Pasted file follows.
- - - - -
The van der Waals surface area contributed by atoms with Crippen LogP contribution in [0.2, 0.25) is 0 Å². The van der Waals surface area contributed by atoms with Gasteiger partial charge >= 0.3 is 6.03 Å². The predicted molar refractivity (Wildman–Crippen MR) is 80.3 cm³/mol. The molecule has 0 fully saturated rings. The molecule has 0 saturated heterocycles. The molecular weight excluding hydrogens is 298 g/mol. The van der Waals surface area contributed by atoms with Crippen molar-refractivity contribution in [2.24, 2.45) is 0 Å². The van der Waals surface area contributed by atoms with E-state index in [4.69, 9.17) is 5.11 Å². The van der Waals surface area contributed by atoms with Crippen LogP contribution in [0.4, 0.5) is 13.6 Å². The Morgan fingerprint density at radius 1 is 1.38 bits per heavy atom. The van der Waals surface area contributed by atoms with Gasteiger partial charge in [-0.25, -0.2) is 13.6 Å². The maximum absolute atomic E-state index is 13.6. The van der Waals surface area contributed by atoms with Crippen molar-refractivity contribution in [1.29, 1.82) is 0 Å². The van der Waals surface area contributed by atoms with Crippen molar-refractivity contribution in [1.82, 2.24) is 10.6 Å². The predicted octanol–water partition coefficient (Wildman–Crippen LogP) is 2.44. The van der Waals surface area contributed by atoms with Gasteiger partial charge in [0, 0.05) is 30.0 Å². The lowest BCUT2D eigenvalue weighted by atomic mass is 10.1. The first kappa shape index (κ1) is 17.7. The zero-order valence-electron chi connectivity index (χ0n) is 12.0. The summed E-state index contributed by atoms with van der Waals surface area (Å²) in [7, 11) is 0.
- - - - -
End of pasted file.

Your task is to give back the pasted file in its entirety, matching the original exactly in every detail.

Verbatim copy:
The van der Waals surface area contributed by atoms with Crippen LogP contribution in [0.2, 0.25) is 0 Å². The van der Waals surface area contributed by atoms with Gasteiger partial charge >= 0.3 is 6.03 Å². The predicted molar refractivity (Wildman–Crippen MR) is 80.3 cm³/mol. The molecule has 0 fully saturated rings. The molecule has 0 saturated heterocycles. The molecular weight excluding hydrogens is 298 g/mol. The van der Waals surface area contributed by atoms with Crippen molar-refractivity contribution in [2.24, 2.45) is 0 Å². The van der Waals surface area contributed by atoms with E-state index in [4.69, 9.17) is 5.11 Å². The van der Waals surface area contributed by atoms with Crippen LogP contribution in [0.4, 0.5) is 13.6 Å². The Morgan fingerprint density at radius 1 is 1.38 bits per heavy atom. The van der Waals surface area contributed by atoms with Gasteiger partial charge in [-0.25, -0.2) is 13.6 Å². The maximum absolute atomic E-state index is 13.6. The van der Waals surface area contributed by atoms with Crippen molar-refractivity contribution in [1.29, 1.82) is 0 Å². The van der Waals surface area contributed by atoms with Crippen molar-refractivity contribution in [1.82, 2.24) is 10.6 Å². The predicted octanol–water partition coefficient (Wildman–Crippen LogP) is 2.44. The van der Waals surface area contributed by atoms with Gasteiger partial charge in [0, 0.05) is 30.0 Å². The lowest BCUT2D eigenvalue weighted by atomic mass is 10.1. The first kappa shape index (κ1) is 17.7. The zero-order valence-electron chi connectivity index (χ0n) is 12.0. The summed E-state index contributed by atoms with van der Waals surface area (Å²) in [7, 11) is 0.